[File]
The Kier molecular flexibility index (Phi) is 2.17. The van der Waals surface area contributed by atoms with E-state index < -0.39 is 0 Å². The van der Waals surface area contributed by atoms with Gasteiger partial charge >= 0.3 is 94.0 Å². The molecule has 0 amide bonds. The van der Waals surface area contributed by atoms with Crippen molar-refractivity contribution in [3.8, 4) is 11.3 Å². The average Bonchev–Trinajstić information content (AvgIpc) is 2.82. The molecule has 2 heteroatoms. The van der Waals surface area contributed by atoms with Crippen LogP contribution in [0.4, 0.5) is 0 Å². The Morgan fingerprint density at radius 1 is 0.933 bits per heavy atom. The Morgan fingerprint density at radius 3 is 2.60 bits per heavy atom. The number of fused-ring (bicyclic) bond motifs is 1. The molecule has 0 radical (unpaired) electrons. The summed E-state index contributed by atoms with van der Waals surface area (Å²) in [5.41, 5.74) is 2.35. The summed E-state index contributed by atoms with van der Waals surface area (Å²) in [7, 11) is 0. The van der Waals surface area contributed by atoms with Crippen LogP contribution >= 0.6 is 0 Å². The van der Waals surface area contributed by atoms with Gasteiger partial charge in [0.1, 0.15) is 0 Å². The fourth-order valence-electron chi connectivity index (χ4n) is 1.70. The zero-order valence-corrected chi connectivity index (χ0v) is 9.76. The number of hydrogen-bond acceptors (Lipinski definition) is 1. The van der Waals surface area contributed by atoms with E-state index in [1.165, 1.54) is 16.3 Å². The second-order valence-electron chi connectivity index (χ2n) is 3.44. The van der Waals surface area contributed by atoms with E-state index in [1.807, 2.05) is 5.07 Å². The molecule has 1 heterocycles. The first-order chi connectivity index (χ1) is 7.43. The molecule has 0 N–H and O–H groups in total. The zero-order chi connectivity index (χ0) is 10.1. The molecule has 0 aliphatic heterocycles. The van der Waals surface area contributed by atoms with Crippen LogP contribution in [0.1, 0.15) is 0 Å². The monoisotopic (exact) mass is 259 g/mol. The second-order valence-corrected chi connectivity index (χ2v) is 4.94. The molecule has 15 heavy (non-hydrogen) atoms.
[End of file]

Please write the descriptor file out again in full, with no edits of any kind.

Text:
The Kier molecular flexibility index (Phi) is 2.17. The van der Waals surface area contributed by atoms with E-state index < -0.39 is 0 Å². The van der Waals surface area contributed by atoms with Gasteiger partial charge >= 0.3 is 94.0 Å². The molecule has 0 amide bonds. The van der Waals surface area contributed by atoms with Crippen molar-refractivity contribution in [3.8, 4) is 11.3 Å². The average Bonchev–Trinajstić information content (AvgIpc) is 2.82. The molecule has 2 heteroatoms. The van der Waals surface area contributed by atoms with Crippen LogP contribution in [0.4, 0.5) is 0 Å². The Morgan fingerprint density at radius 1 is 0.933 bits per heavy atom. The Morgan fingerprint density at radius 3 is 2.60 bits per heavy atom. The number of fused-ring (bicyclic) bond motifs is 1. The molecule has 0 radical (unpaired) electrons. The summed E-state index contributed by atoms with van der Waals surface area (Å²) in [5.41, 5.74) is 2.35. The summed E-state index contributed by atoms with van der Waals surface area (Å²) in [7, 11) is 0. The van der Waals surface area contributed by atoms with Crippen LogP contribution >= 0.6 is 0 Å². The van der Waals surface area contributed by atoms with Gasteiger partial charge in [0.1, 0.15) is 0 Å². The fourth-order valence-electron chi connectivity index (χ4n) is 1.70. The zero-order valence-corrected chi connectivity index (χ0v) is 9.76. The number of hydrogen-bond acceptors (Lipinski definition) is 1. The van der Waals surface area contributed by atoms with E-state index in [1.165, 1.54) is 16.3 Å². The second-order valence-electron chi connectivity index (χ2n) is 3.44. The van der Waals surface area contributed by atoms with E-state index in [1.807, 2.05) is 5.07 Å². The molecule has 1 heterocycles. The first-order chi connectivity index (χ1) is 7.43. The molecule has 0 N–H and O–H groups in total. The zero-order chi connectivity index (χ0) is 10.1. The molecule has 0 aliphatic heterocycles. The van der Waals surface area contributed by atoms with Crippen LogP contribution in [0.1, 0.15) is 0 Å². The monoisotopic (exact) mass is 259 g/mol. The second-order valence-corrected chi connectivity index (χ2v) is 4.94. The molecule has 15 heavy (non-hydrogen) atoms.